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Managerial Systems and

Operations
1.

Learning Log

2. Inventory management system: Theories and data
flow diagram for Marston Lodge
3.

Developing ICT system for Marston Lodge

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Learning Log
nventory management system: Theories and data flow diagram fo
Developing ICT system for Marston Lodge

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CONTENTS
1.0 Learning Log
1.1 TQM and Lean.......................................................................................2
1.2 Inventory management.........................................................................2
1.3 Improvements through projects............................................................3
1.4 Operations management.......................................................................3
1.5 Supply chain..........................................................................................4
2.0 Inventory management system: Theories and diagrams for
Marston Lodge
2.1 Theoretical Support for Marston Lodge’s Inventory Management.........5
2.1.1 Linear and mixed integer optimisation...........................................5
2.1.2 Lean Management...........................................................................6
2.2 Practical Support for Inventory management........................................6
2.3 Conclusion.............................................................................................8
3.0 Developing ICT system of Marston Lodge
3.1 HOTEL

PROBLEMS IN OPERATIONS MANAGEMENT CONTEXT ..............................9

3.1.1 ROOM
3.1.2 LACK

CLEANING..................................................................................9

OF MOTIVATION............................................................................9

3.1.3 LAUNDRY

SYSTEM...............................................................................10

3.1.4 CHECK-IN CHECK-OUT........................................................................10
3.2 ICT

PROJECT TO SUPPORT OPERATIONS MANAGEMENT..................................10

3.3 ICT

PROJECT PLANNING...........................................................................11

3.3.1 SIGNIFICANCE
3.3.2 WBS
3.3 RISK

OF

OF

WORK BREAKDOWN STRUCTURE (WBS)........................11

PROPOSED ICT

PROJECT OF

MARSTON LODGE............................12

ASSESSMENT IN HOSPITALITY SECTOR.................................................13

3.3.1 SIGNIFICANCE
3.3.2 RISK

OF RISK MATRIX..............................................................13

MATRIX OF

MARSTON LODGE ICT

PROJECT......................................14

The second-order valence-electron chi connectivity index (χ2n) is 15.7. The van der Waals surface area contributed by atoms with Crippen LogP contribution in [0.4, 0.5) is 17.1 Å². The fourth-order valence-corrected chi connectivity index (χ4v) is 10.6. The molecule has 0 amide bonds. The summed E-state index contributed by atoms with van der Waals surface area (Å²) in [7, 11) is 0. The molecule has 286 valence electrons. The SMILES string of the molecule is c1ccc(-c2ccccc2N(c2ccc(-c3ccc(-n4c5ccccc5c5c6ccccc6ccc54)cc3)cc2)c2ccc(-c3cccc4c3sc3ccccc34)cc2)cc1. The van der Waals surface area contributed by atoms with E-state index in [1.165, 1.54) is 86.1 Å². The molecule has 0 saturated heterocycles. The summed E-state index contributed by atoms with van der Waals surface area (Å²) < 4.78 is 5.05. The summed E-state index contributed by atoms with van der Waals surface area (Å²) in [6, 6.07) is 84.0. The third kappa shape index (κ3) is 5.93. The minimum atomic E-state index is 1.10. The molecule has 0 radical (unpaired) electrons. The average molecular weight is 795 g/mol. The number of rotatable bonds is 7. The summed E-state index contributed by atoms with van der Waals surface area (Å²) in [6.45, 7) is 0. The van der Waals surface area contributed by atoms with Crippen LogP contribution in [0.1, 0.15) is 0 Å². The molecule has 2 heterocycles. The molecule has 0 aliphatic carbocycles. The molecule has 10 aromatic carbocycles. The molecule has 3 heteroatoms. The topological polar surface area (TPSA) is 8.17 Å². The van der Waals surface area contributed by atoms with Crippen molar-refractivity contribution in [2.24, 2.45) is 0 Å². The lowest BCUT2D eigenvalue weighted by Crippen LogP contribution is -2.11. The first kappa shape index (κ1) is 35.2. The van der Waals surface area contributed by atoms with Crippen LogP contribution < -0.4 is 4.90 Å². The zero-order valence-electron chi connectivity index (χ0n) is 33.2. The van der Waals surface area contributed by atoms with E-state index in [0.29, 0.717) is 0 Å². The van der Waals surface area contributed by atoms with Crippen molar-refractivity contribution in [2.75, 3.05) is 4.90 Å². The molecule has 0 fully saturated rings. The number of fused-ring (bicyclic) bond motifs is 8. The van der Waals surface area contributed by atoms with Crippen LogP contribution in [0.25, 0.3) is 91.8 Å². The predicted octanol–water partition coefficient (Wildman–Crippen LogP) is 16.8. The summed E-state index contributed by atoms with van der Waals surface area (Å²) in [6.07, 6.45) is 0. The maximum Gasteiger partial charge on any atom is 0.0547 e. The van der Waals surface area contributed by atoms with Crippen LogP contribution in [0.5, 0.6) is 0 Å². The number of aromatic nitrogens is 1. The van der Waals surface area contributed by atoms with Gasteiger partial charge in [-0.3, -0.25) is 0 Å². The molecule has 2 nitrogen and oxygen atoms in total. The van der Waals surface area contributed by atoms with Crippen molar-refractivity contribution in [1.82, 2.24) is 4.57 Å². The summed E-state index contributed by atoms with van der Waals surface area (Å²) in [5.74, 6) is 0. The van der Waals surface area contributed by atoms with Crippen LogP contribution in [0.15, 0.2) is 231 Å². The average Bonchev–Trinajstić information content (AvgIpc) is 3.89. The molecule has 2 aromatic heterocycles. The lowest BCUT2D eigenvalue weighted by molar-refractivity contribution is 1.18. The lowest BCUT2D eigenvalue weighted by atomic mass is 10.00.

3.3.3 RECOMMENDED PROJECT TEAM............................................................16
References – Section I...............................................................................17
References – Section II..............................................................................17
References – Section III.............................................................................18

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1.0 LEARNING LOG
Throughout this log, the work experience and learning and development
activities are described by following the reflective learning model of
Driscoll (2000) which organises debate in what, so what, and now what
concepts. But the event is explained in a format of different questions to
link my personal experience with theory and development. In addition, to
link theory with practice I found an article of Myck-Wayne (2007) very
useful.

1.1 TQM AND LEAN
The most primitive approach of management is TQM (Total Quality
Management), deals with the maintenance, improvement and
development of the quality and makes some efforts by various operations
to satisfy the consumers. Lean is also an approach which in the beginning
used in manufacturing but with the passage of time it has used in various
service functions. The main aim of both TQM and lean is to supply
products when consumers want it with perfect quality and at minimum
cost. Both play a vital role in constant development and improvement of
the product (Slack et al. 2010).
During my lecture, teacher taught me the history of TQM. I learnt that the
Henry Ford and his early factories were an actual origin of TQM. The
management experts of USA picked it up but it was exported to Japan
where it developed in the Toyota Production process and after that further
reintroduced in Western countries. I am little confused about some points
of TQM’s history especially about why USA experts ignored it why it
reintroduced in West once again. I will search more detail on it and find
out the reasons and impacts to enrich my knowledge.

1.2 INVENTORY MANAGEMENT
All types of physical sources and stocks are inventories. It may include
raw materials, parts of different supplies and final products. There are five
various types of inventory like cycle, pipeline, buffer or safety, anticipation
and de-coupling inventory deals with the supply, demand and rates of a
product at various points. As inventory plays a crucial role but it might be
sometime dangerous and demand extra systems of safeguarding and
handling these dangerous situations which can be happened especially in
storing flammable chemicals, explosives and drugs. In making any

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decision about inventory some costs such as storage, holding, ordering
and set up cost should be considered (Slack et al. 2010).
During the lecture on inventory management, I learnt the technique of